The front end of the needle l15b is initially covered by an open-ended needle cover generally indicated by reference numeral 152. As best shown in FIG. 26, the needle cover 152 has a main cylindrical portion 152a defining a corresponding cylindrically shaped passageway 154 therein, the defining walls of which snugly engage the needle 115b. The needle cover member 152 has a rearwardly outwardly flaring portion 152b which engages around the front end portion of the infusion liquid-receiving connector 150 (FIG. 24).

The needle cover 152 has a nose portion 1520 which has a generally spherically shaped cavity 156 therein in which is located the spherically shaped protuberance 158 of a catheter holding member 160. The catheter holding member 160 is a tubular member having an open-ended passageway 162 therein extending the full length of the catheter holding member 160. The catheter holding member 160 has a portion 160a projecting forwardly of the protuberance 158 and the nose portion 1526 of the needle cover member 152, and a portion 160!) extending rearwardly from the protuberance 158 within the cylindrical chamber 154 of the needle holding member 152. The rear portion 16% of the catheter holding member 160 passes within the needle 1 15b and forms an abutment which prevents the expulsion of the catheter 12 from the needle when liquid is forced in and through the barrel 115a when the same is connected to the syringe unit 129. The beveled tip 12 of the catheter forms a clearance space 161 between the tip of the catheter 12 and the confronting open end of the rear portion 160!) of the catheter holding member 160 through which air and liquid can pass into the open-ended passageway 162 in the catheter holding member. The catheter holding member 160 and the needle cover member 152 are removed as a unit from the needle after air has been expunged from the barrel 115a and catheter injection is to be initiated.

The manner in which the initially dry catheter injection device 1 12 is used can be best explained as follows. At the point of use, the package 114 is opened so that the catheter injection device 112 can be removed therefrom. The syringe unit 129, which is initially provided with a needle (not shown) attached to the nose portion 127 thereof, is filled with a saline solution (or other suitable sterile injection fluid) by puncturing the soft cap of a saline solution containing a bottle or the like (not shown) with the syringe needle and drawing the saline solution into the chamber 129 of the syringe unit by withdrawing the plunger stem 12% from the chamber. Air is then expunged from the syringe unit in the usual way by pointing the needle upwards so all of the air rises to the top of the chamber and then depressing the plunger stem to drive air and some saline solution from the needle. The needle is then withdrawn from the noseportion 127 of the syringe unit and the neck 121 of the catheter injection device 112 is inserted in place within the nose portion 127 of the syringe unit 129 to replace the needle removed therefrom. The plunger stem 12% of the syringe unit 129 is then again depressed to force saline solution through the barrel a and the needle 11511 of the catheter injection device 112 while the needle is pointed upwards to drive the air from the catheter injection device. The catheter holding member then acts to prevent ejection of the catheter 12 from the needle 115b as previously indicated. The assembly of the catheter holding member 160 and the needle cover member 152 may then be removed so that further depression of the plunger stem 12% of the syringe unit 129 will impel the catheter 12 through the needle into the blood vessel involved. After the catheter 12 is fully injected into the blood vessel and withdrawn the desired distance, the catheter 12 may be removed from the needle 11512 and securely anchored within the infusion liquid-receiving connector 150 which is then attached to the connector 40 (FIG. 13) at the end of an infusion bottle assembly in the same manner previously described in connection with the other embodiments of the invention. Alternatively, as previously indicated, the rear end of the, catheter 12 can be left in its sealed position within the rear end of the needle 115b and the neck 121 of the barrel 115a attached to the infusion bottle assembly connector 40.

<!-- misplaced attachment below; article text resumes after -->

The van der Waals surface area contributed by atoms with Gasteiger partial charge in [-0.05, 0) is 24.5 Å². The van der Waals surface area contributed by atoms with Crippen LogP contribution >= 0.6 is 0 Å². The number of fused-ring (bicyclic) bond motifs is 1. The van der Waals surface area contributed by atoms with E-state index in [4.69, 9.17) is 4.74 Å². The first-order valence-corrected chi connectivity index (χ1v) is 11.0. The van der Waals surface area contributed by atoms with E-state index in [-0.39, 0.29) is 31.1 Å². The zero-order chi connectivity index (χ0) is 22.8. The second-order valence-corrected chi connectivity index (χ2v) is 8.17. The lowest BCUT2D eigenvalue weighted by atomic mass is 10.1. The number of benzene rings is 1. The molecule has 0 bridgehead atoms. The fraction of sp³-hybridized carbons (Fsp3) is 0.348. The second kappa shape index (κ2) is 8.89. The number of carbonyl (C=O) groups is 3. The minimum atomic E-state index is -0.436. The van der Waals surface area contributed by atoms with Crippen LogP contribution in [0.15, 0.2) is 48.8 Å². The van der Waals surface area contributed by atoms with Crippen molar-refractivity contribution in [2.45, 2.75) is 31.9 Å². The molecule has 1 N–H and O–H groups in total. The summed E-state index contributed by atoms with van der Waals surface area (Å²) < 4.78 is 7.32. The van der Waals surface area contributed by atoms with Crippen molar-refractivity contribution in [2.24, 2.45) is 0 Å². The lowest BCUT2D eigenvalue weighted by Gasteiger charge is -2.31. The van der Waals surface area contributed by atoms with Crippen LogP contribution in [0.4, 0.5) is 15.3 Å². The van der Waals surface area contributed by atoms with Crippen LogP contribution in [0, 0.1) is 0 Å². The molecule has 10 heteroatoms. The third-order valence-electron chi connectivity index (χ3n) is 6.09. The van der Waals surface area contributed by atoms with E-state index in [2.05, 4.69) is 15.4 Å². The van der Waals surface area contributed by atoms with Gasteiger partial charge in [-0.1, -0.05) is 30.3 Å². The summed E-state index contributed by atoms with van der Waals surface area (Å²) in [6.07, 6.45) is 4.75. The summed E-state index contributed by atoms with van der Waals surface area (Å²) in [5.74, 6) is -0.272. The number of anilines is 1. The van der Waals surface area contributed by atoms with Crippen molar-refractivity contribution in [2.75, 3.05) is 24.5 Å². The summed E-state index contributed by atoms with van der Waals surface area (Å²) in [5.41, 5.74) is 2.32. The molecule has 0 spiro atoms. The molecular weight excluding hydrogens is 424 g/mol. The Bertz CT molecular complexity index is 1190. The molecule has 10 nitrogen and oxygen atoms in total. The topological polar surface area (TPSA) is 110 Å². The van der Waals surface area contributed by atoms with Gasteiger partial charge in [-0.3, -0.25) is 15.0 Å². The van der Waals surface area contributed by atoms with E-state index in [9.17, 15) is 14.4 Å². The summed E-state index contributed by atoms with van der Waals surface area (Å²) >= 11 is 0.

The next embodiment of the invention to be described is a catheter injection device secured to an infusion bottle assembly before injection of the catheter, and wherein the liquid from the infusion bottle assembly is used as the catheter impelling fluid and infusion of the liquid into the blood vessel may begin immediately after injection of the catheter into the patient without any additional operations except for the adjustment of the pinch clamp of the infusion bottle assembly to control the rate of flow of the infusion liquid.